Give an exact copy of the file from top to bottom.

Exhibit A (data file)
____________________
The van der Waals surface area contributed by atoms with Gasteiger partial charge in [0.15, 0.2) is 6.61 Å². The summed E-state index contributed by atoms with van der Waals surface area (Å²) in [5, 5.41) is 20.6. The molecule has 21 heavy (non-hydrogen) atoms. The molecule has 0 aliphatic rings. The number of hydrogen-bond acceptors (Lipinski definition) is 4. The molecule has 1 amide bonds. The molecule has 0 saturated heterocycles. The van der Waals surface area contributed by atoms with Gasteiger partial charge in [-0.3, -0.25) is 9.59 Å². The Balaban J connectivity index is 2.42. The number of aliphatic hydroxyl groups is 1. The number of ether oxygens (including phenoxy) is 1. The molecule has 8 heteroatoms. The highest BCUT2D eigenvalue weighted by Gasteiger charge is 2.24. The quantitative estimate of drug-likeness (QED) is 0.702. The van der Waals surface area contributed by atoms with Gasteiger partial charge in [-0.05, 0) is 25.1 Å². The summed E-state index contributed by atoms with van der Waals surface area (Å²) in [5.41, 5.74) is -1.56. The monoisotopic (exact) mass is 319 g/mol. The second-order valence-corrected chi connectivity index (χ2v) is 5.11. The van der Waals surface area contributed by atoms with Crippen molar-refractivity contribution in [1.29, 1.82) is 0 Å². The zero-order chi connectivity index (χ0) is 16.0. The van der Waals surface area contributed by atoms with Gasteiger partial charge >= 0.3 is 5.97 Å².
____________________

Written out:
The van der Waals surface area contributed by atoms with Gasteiger partial charge in [0.15, 0.2) is 6.61 Å². The summed E-state index contributed by atoms with van der Waals surface area (Å²) in [5, 5.41) is 20.6. The molecule has 21 heavy (non-hydrogen) atoms. The molecule has 0 aliphatic rings. The number of hydrogen-bond acceptors (Lipinski definition) is 4. The molecule has 1 amide bonds. The molecule has 0 saturated heterocycles. The van der Waals surface area contributed by atoms with Gasteiger partial charge in [-0.3, -0.25) is 9.59 Å². The Balaban J connectivity index is 2.42. The number of aliphatic hydroxyl groups is 1. The number of ether oxygens (including phenoxy) is 1. The molecule has 8 heteroatoms. The highest BCUT2D eigenvalue weighted by Gasteiger charge is 2.24. The quantitative estimate of drug-likeness (QED) is 0.702. The van der Waals surface area contributed by atoms with Gasteiger partial charge in [-0.05, 0) is 25.1 Å². The summed E-state index contributed by atoms with van der Waals surface area (Å²) in [5.41, 5.74) is -1.56. The monoisotopic (exact) mass is 319 g/mol. The second-order valence-corrected chi connectivity index (χ2v) is 5.11. The van der Waals surface area contributed by atoms with Crippen molar-refractivity contribution in [1.29, 1.82) is 0 Å². The zero-order chi connectivity index (χ0) is 16.0. The van der Waals surface area contributed by atoms with Gasteiger partial charge >= 0.3 is 5.97 Å².